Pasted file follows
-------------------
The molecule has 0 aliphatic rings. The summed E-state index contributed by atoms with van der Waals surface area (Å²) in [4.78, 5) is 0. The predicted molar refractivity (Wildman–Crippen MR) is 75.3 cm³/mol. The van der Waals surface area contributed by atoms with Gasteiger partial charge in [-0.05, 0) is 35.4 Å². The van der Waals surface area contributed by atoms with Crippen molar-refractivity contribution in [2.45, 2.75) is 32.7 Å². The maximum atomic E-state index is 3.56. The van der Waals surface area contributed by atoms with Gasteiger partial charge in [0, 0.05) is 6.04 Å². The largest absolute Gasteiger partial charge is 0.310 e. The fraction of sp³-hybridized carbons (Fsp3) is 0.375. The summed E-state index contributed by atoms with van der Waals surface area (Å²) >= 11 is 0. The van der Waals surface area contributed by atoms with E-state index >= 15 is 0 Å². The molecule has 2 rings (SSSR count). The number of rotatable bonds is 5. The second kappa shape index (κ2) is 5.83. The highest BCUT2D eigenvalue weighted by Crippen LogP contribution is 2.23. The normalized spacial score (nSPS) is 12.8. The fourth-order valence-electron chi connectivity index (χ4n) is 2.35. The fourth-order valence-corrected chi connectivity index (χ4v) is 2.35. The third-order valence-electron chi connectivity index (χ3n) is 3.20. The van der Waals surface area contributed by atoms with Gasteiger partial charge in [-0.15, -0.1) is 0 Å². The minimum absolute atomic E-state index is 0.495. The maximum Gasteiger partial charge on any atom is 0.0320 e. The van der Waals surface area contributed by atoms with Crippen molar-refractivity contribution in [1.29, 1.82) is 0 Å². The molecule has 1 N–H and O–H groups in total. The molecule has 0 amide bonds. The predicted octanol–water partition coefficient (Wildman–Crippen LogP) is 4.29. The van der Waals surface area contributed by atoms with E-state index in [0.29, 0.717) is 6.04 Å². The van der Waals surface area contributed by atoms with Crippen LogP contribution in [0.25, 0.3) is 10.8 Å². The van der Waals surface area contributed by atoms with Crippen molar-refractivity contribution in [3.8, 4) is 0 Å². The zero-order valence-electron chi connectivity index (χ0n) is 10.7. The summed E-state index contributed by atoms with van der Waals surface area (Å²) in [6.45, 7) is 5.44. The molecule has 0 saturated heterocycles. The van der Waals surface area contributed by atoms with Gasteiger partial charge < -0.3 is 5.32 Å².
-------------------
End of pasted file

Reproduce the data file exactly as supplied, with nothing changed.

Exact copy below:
The molecule has 0 aliphatic rings. The summed E-state index contributed by atoms with van der Waals surface area (Å²) in [4.78, 5) is 0. The predicted molar refractivity (Wildman–Crippen MR) is 75.3 cm³/mol. The van der Waals surface area contributed by atoms with Gasteiger partial charge in [-0.05, 0) is 35.4 Å². The van der Waals surface area contributed by atoms with Crippen molar-refractivity contribution in [2.45, 2.75) is 32.7 Å². The maximum atomic E-state index is 3.56. The van der Waals surface area contributed by atoms with Gasteiger partial charge in [0, 0.05) is 6.04 Å². The largest absolute Gasteiger partial charge is 0.310 e. The fraction of sp³-hybridized carbons (Fsp3) is 0.375. The summed E-state index contributed by atoms with van der Waals surface area (Å²) >= 11 is 0. The van der Waals surface area contributed by atoms with E-state index >= 15 is 0 Å². The molecule has 2 rings (SSSR count). The number of rotatable bonds is 5. The second kappa shape index (κ2) is 5.83. The highest BCUT2D eigenvalue weighted by Crippen LogP contribution is 2.23. The normalized spacial score (nSPS) is 12.8. The fourth-order valence-electron chi connectivity index (χ4n) is 2.35. The fourth-order valence-corrected chi connectivity index (χ4v) is 2.35. The third-order valence-electron chi connectivity index (χ3n) is 3.20. The van der Waals surface area contributed by atoms with Gasteiger partial charge in [-0.15, -0.1) is 0 Å². The minimum absolute atomic E-state index is 0.495. The maximum Gasteiger partial charge on any atom is 0.0320 e. The van der Waals surface area contributed by atoms with Crippen molar-refractivity contribution in [1.29, 1.82) is 0 Å². The molecule has 1 N–H and O–H groups in total. The molecule has 0 amide bonds. The predicted octanol–water partition coefficient (Wildman–Crippen LogP) is 4.29. The van der Waals surface area contributed by atoms with E-state index in [0.29, 0.717) is 6.04 Å². The van der Waals surface area contributed by atoms with Crippen LogP contribution in [0.25, 0.3) is 10.8 Å². The van der Waals surface area contributed by atoms with Crippen molar-refractivity contribution in [3.8, 4) is 0 Å². The zero-order valence-electron chi connectivity index (χ0n) is 10.7. The summed E-state index contributed by atoms with van der Waals surface area (Å²) in [6.45, 7) is 5.44. The molecule has 0 saturated heterocycles. The van der Waals surface area contributed by atoms with Gasteiger partial charge < -0.3 is 5.32 Å².